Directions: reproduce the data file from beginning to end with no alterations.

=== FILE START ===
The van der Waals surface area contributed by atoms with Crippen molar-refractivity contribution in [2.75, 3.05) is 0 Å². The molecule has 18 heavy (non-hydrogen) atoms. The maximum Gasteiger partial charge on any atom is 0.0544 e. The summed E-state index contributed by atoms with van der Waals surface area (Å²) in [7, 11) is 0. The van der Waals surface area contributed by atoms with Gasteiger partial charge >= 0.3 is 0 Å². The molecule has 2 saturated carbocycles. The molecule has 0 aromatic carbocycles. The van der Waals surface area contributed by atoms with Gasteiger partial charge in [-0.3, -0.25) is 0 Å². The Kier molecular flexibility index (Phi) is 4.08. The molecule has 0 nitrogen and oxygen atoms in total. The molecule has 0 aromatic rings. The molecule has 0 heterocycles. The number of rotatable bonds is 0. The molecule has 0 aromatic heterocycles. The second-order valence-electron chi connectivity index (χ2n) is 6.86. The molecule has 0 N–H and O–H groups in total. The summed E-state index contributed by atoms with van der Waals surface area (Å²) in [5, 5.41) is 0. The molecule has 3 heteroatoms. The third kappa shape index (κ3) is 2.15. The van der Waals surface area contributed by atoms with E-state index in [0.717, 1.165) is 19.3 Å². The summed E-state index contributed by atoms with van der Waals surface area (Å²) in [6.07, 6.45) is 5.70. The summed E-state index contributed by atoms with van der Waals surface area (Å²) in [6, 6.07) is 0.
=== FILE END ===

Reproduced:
The van der Waals surface area contributed by atoms with Crippen molar-refractivity contribution in [2.75, 3.05) is 0 Å². The molecule has 18 heavy (non-hydrogen) atoms. The maximum Gasteiger partial charge on any atom is 0.0544 e. The summed E-state index contributed by atoms with van der Waals surface area (Å²) in [7, 11) is 0. The van der Waals surface area contributed by atoms with Gasteiger partial charge >= 0.3 is 0 Å². The molecule has 2 saturated carbocycles. The molecule has 0 aromatic carbocycles. The van der Waals surface area contributed by atoms with Gasteiger partial charge in [-0.3, -0.25) is 0 Å². The Kier molecular flexibility index (Phi) is 4.08. The molecule has 0 nitrogen and oxygen atoms in total. The molecule has 0 aromatic rings. The molecule has 0 heterocycles. The number of rotatable bonds is 0. The molecule has 0 aromatic heterocycles. The second-order valence-electron chi connectivity index (χ2n) is 6.86. The molecule has 0 N–H and O–H groups in total. The summed E-state index contributed by atoms with van der Waals surface area (Å²) in [5, 5.41) is 0. The molecule has 3 heteroatoms. The third kappa shape index (κ3) is 2.15. The van der Waals surface area contributed by atoms with E-state index in [0.717, 1.165) is 19.3 Å². The summed E-state index contributed by atoms with van der Waals surface area (Å²) in [6.07, 6.45) is 5.70. The summed E-state index contributed by atoms with van der Waals surface area (Å²) in [6, 6.07) is 0.